Infrastructure investment in the 20th century brought many countries and cities vast road networks, passenger and freight rail, and urban passenger transit systems. Today, much of that legacy infrastructure needs to be repaired, replaced, or even removed. In other cities, building this critical infrastructure is a 21st effort, with new investments being made into rail and road networks. With various levels of development of critical infrastructure across the world, the 21st century has also brought new infrastructure needs. From charging stations for electric vehicles to broadband solutions to 21st smart infrastructure, among other needs, policy makers and corporations need to explore how to work together to make sure that we make the investments necessary to be successful in the connected world. This topic area explores what we should be building, with a critical eye towards electric charging, broadband, and intelligent transportation systems (ITS) into how we will pay for those investments.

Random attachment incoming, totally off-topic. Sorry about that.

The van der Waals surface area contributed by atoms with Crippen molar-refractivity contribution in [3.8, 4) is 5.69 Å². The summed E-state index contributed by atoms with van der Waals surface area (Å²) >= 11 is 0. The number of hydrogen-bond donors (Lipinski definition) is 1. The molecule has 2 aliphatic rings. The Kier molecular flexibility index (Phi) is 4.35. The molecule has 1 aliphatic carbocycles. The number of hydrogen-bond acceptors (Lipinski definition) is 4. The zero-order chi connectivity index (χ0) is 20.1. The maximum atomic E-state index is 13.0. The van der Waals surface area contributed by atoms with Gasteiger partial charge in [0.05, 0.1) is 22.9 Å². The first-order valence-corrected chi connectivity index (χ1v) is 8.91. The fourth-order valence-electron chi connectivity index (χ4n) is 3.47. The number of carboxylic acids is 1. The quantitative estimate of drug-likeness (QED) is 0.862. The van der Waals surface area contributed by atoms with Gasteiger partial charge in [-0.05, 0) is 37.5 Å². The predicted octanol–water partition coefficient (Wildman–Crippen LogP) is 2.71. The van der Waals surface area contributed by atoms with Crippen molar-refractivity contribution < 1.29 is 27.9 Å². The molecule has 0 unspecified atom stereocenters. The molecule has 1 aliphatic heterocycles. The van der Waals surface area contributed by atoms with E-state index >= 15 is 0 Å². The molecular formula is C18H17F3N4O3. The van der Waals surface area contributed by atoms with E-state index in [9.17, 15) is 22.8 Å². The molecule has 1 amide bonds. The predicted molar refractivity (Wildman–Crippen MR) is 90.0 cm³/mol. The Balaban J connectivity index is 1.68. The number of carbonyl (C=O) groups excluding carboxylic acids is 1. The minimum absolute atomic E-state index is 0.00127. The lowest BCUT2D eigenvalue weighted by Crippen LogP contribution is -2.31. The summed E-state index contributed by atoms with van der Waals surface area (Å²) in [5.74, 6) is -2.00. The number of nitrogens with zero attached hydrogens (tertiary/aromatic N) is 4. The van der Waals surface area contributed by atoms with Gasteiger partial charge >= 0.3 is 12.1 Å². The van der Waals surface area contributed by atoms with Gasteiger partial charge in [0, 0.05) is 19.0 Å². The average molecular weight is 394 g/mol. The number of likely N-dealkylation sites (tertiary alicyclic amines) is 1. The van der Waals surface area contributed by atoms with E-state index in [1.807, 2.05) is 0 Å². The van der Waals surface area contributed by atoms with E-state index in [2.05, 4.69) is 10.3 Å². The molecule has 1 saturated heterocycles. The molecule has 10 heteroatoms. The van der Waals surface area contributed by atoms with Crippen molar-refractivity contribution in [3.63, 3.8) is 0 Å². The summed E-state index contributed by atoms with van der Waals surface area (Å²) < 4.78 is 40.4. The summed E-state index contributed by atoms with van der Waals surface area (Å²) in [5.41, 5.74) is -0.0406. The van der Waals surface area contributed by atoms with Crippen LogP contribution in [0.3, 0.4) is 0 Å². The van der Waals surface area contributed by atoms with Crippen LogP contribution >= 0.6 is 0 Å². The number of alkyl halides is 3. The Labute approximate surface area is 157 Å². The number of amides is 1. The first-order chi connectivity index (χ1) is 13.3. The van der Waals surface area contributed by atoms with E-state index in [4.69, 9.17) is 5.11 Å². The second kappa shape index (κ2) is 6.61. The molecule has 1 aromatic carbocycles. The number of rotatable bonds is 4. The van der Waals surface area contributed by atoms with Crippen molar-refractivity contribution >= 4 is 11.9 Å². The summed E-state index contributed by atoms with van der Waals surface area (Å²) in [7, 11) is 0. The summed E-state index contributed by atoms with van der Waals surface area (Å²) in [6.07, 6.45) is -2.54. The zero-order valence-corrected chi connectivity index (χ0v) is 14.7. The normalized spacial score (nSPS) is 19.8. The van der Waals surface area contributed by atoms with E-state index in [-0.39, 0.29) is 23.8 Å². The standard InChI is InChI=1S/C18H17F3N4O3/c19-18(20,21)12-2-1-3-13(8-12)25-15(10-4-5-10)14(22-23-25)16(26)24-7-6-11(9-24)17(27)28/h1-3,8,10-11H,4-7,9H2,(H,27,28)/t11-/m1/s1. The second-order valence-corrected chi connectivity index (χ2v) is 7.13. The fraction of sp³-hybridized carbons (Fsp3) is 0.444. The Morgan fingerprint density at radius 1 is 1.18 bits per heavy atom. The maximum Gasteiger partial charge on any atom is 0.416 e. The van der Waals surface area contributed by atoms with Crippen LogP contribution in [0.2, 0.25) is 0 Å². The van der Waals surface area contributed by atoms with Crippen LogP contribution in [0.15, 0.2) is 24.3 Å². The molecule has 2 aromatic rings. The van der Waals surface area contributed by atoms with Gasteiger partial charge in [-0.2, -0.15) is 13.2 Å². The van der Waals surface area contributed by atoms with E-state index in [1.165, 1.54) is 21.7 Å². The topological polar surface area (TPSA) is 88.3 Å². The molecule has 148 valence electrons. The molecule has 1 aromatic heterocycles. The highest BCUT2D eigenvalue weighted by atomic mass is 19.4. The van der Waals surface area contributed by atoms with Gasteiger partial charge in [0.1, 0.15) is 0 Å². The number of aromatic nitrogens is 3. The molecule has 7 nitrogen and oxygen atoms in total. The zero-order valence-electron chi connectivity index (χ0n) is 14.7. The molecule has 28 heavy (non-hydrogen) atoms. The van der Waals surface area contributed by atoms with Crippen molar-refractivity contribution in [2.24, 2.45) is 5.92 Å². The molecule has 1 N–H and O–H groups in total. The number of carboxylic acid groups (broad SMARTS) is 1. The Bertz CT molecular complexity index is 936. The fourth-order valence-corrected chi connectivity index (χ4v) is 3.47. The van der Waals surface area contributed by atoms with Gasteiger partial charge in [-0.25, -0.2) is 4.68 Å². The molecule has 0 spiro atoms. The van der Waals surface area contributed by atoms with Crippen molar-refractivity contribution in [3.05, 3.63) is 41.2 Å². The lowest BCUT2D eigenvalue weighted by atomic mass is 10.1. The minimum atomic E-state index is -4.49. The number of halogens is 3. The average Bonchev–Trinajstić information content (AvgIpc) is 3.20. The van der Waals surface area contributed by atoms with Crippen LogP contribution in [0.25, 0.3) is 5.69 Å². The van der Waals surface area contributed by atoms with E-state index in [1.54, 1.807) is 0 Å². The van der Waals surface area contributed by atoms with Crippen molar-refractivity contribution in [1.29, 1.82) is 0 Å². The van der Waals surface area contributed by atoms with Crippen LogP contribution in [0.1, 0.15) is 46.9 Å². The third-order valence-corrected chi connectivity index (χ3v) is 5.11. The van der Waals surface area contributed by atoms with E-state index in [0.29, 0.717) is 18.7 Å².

What should we be building?

Infrastructure needs vary by city. Where some cities and countries have built robust passenger and goods transportation networks, others are beginning the process. For example, the needs of a city such as London, home to the oldest subway network and a vast commuter rail network, has very different needs than a city such as Mumbai, with a legacy commuter rail system that is the busiest in the world, and in parallel a fast-growing modern subway. In this sub-topic, the Commission will explore the various infrastructure needs we will see globally over the next 25 years, considering the different types of cities and their development.

Key questions for this sub-topic will include:

  • What are the key features for various stages of infrastructure development across North America, Europe, and Asia? What lessons can we learn from cities in a later stage of development that are applicable to cities in an earlier stage of development?
  • How can new transportation infrastructure be better planned with land use to enable better/modern housing options, more transportation options, and access to opportunity as cities grow, while preventing undue auto dependency and structural problems in the future?